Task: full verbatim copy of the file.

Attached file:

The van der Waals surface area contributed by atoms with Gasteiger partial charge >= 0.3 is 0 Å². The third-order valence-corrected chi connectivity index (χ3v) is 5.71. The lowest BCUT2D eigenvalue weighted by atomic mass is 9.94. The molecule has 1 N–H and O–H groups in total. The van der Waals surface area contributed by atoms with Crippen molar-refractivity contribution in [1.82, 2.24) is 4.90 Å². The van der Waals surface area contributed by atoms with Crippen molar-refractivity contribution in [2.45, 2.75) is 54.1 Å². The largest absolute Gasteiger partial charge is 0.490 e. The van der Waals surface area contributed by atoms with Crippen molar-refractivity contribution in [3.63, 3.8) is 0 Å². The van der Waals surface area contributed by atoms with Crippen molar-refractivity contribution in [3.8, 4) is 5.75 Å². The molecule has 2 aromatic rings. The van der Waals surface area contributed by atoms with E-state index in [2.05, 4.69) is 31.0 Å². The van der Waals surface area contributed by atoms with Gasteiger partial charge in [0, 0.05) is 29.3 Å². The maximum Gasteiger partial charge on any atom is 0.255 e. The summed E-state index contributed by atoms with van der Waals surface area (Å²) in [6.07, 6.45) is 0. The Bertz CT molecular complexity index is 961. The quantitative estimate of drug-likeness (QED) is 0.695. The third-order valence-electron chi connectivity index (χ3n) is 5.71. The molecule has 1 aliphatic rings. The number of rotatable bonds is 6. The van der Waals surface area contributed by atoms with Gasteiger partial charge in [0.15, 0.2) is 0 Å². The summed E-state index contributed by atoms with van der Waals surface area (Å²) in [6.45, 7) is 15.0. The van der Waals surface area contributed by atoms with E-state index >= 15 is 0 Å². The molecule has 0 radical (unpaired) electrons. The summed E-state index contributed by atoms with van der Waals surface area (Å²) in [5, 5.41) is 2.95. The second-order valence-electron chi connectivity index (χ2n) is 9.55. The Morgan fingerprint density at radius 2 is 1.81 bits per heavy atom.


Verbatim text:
The van der Waals surface area contributed by atoms with Gasteiger partial charge >= 0.3 is 0 Å². The third-order valence-corrected chi connectivity index (χ3v) is 5.71. The lowest BCUT2D eigenvalue weighted by atomic mass is 9.94. The molecule has 1 N–H and O–H groups in total. The van der Waals surface area contributed by atoms with Crippen molar-refractivity contribution in [1.82, 2.24) is 4.90 Å². The van der Waals surface area contributed by atoms with Crippen molar-refractivity contribution in [2.45, 2.75) is 54.1 Å². The largest absolute Gasteiger partial charge is 0.490 e. The van der Waals surface area contributed by atoms with Crippen molar-refractivity contribution in [3.63, 3.8) is 0 Å². The van der Waals surface area contributed by atoms with Crippen molar-refractivity contribution in [3.8, 4) is 5.75 Å². The molecule has 2 aromatic rings. The van der Waals surface area contributed by atoms with E-state index in [2.05, 4.69) is 31.0 Å². The van der Waals surface area contributed by atoms with Gasteiger partial charge in [0, 0.05) is 29.3 Å². The maximum Gasteiger partial charge on any atom is 0.255 e. The summed E-state index contributed by atoms with van der Waals surface area (Å²) in [6.07, 6.45) is 0. The Bertz CT molecular complexity index is 961. The quantitative estimate of drug-likeness (QED) is 0.695. The third-order valence-electron chi connectivity index (χ3n) is 5.71. The molecule has 1 aliphatic rings. The number of rotatable bonds is 6. The van der Waals surface area contributed by atoms with Gasteiger partial charge in [0.15, 0.2) is 0 Å². The summed E-state index contributed by atoms with van der Waals surface area (Å²) in [6.45, 7) is 15.0. The van der Waals surface area contributed by atoms with E-state index >= 15 is 0 Å². The molecule has 0 radical (unpaired) electrons. The summed E-state index contributed by atoms with van der Waals surface area (Å²) in [5, 5.41) is 2.95. The second-order valence-electron chi connectivity index (χ2n) is 9.55. The Morgan fingerprint density at radius 2 is 1.81 bits per heavy atom.